Is Immigration Status Discoverable In A Claim For Lost Wages?

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As mentioned in a Massachusetts civil case published in the July 2017 issue of Legal News, discovery (the evidence and information gathering stage of a civil case) is broad and permits a party to obtain information from the opposing party through a variety of means regarding any matter, not privileged, which is relevant to the subject matter of the lawsuit. One component of many personal injury cases is the amount of lost wages or loss of earning capacity that resulted from the accident. Whereas lost wages are routinely documented through employment records recording the time absent from work as a result of the accident and rate of pay, impaired earning capacity is based on an injured plaintiff’s lessened ability to work as a result of a defendant’s tortious conduct.

Immigration Status Not Relevant in Personal Injury Cases

In two recent cases involving workplace injuries in which the plaintiff claimed lost wages or earning capacity, the defense attorneys requested through the discovery process that the plaintiffs disclose their immigration status in order to determine their ability to legally work in the United States. In each case, the plaintiff refused to disclose the information and the defendants filed motions to compel disclosure. In both cases defense counsel argued that whether the plaintiff could legally work in the United States was relevant on the issue of lost wages or earning capacity to calculate the amount of wages he could earn. In denying the defendants’ motion to compel, two separate Superior Court judges determined that the information sought was not relevant to the determination of lost earning capacity. One judge concluded that “an employee’s impaired earning capacity is based on the injured employee’s lessened ability to work, and that lessened ability to work is not always based on what job the injured employee had.” The other judge found that the focus of the inquiry with diminished earning capacity is not the plaintiff’s alien status, or where he will be working in the future, but the effect of the injury on his capacity to work.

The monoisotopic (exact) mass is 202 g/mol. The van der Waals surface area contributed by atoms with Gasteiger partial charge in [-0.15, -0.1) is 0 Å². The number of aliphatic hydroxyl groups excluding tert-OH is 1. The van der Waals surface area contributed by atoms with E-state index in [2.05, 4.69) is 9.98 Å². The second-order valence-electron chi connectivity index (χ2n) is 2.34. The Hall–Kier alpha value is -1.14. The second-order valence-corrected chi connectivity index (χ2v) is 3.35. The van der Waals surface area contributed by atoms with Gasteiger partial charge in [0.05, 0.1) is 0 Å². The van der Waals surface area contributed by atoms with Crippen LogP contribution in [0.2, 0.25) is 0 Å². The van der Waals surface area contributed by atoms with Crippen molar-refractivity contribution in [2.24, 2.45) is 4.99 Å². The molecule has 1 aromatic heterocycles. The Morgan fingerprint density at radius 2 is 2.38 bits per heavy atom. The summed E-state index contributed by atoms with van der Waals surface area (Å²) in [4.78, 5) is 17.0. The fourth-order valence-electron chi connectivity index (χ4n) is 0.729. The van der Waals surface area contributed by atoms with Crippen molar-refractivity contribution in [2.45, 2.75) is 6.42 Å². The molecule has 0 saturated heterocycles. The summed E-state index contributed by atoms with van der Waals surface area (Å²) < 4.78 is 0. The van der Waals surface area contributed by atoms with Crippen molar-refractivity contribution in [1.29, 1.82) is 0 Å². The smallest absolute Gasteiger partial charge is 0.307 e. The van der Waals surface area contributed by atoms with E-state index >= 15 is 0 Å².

The Factors Behind the Ruling

Both judges also highlighted public policy considerations that militated against disclosure, stating that denying discovery on immigration status provides much needed protection for some of the most vulnerable members of our society – undocumented workers. “If employers know that they will be potentially less financially responsible for a workplace injury as long as the injured party is an illegal immigrant, they will be more inclined to hire illegal immigrants for dangerous positions. Employers will also have less incentive to provide adequate workplace safety measures for jobs they intend to fill with illegal immigrants.” Finally, each judge made an independent determination that the risk of undue prejudice to the plaintiff far outweighed the potential probative value of the disclosure.

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If you or a loved one were injured because of someone’s negligence, contact Attorney Allison now for a free consultation by calling 978-740-9433 or filling out our free consultation form. We look forward to talking to you about your claim.